2002 Crossroads Destination Series Cabernet/Malbec/Franc, Hawkes Bay, $9.95
Another odd visitor to supermarket shelves, albeit from their purchased-grape range, I would assume. A pretty decent wine, lightweight and with the faintest touch of green from the Cab Franc, but possessing good purity of fruit, cherries and plums on the palate and a moderately long finish with a tannic edge that promises to soften in three years. It can't compete with Cr$ggy's Red Rock, but at half the price, it's pretty impressive.

2005 Shingle Peak Sauvignon Blanc, Marlborough, $14.95
The Cuisine Savvy issue is due out soon, and we can expect the usual flurry of Villas and Matua Valleys, and St. Clairs in the Top 10, I assume. I'd not be surprised to see this one there, Matua's big Marlborough operation. At this price point it's a pretty good buy, managing as it does to skirt the overripeness that haunts so many 05 Sauvs. It certainly lacks the intensity of the St. Clair Wairau, but its drier, and what it sacrifices in weight it makes up for in seamlessness. And, duh, price--again, half the price of the benchmark, and almost as good. For what it's worth, it blows the Astrolabe out of the water. That's reason enough to give it a try.

Three varieties, three bargains, three spot-on holiday buys. Who says you don't get great advice here?


Thursday, November 24, 2005

24 hours of binge

More than a few people here will be keeping an eye on Londoners' drinking patterns when closing times for pubs in Britain become a thing of the past today. The legislation allowing this was fought for, railed against, and anguished over for years, before finally passing a few months back.

Battles like this make for interesting bedfellows and unlikely antagonists: Conservatives vs. big business (in this case, pub owners, grocers, and brewers), Liberals siding with Big Alcohol, and the like. Some great statistics here, and some numbers on how many pubs and stores will be extending here.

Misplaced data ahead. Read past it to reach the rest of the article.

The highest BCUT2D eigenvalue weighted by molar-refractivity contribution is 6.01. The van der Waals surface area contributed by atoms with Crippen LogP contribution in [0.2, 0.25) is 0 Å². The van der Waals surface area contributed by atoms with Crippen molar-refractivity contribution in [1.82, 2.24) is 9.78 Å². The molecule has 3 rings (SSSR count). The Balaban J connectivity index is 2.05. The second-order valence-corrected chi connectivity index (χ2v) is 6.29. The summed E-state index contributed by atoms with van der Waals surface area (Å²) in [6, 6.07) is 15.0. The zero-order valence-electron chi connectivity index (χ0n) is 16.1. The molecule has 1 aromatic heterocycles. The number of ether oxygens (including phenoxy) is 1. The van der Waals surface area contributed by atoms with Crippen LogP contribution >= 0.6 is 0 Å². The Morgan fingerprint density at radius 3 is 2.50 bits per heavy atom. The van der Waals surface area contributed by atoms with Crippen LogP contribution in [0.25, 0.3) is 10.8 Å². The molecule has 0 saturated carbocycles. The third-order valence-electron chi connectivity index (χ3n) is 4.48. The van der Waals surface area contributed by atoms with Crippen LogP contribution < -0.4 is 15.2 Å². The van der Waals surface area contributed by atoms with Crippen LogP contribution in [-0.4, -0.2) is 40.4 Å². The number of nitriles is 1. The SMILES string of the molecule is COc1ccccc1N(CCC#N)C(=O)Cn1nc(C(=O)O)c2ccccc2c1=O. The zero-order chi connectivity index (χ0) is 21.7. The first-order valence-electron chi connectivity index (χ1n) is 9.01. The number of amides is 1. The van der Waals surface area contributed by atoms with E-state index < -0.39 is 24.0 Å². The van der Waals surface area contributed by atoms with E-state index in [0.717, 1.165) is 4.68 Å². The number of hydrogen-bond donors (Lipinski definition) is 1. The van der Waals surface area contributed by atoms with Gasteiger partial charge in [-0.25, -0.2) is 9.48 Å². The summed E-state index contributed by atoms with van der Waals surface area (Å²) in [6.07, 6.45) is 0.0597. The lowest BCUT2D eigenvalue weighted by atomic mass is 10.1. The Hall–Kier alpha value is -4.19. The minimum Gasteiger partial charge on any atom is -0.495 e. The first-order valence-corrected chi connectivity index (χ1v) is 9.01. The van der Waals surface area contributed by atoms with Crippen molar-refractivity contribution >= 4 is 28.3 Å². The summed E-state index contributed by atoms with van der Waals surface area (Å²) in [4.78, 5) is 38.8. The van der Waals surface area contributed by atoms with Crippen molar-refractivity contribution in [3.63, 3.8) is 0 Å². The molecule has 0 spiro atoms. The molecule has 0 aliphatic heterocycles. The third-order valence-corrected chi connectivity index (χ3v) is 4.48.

This is of course a salient point for us, because there are periodic attempts to bring 24-hour drinking here. Once again, the 18-24 year old set is staunchly allied with the companies who would love to pour more profit-making product down their throats, while virtually everyone over 50 seems to be dead set against it.

For this observer, the concept of universal opening hours would be more palatable if it weren't backed by Big Booze Inc., who have long believed that the solution to our social pathology of binge drinking is to encourage more alcohol consumption over longer stretches of the day.

Having never been much of a pub crawler, I'm not qualified to speak for the binge-drinking hordes, but it seems to me that if you like the feeling created by pushing the boundaries of alcohol consumption, you will eventually craft that altered state for yourself, be it at 11PM, 2AM, or 6AM. It's a matter of urges and feeling, not a desparate need to hydrate in the last 15 minutes before closing time. At least, that's how it looks to me.

Most conflicted in this are the various police forces around the country. You hear the most wildly divergent opinions: Relax the closing times so that we don't get all over-taxed by having all our call-outs at the same time; or don't give us endless opportunities for call-outs by de-containing the danger zone.

We've always been looked at by the Commonwealth as a social and economic experimentation zone. This time, it's the Poms we'll be keeping an eye on. With all the various spins put on by all the interested parties, we'll likely get no clear story, with each side claiming either resounding success or dangerous failure, but I'll be most interested to see what the "official" line from the police union is, say a year down the road.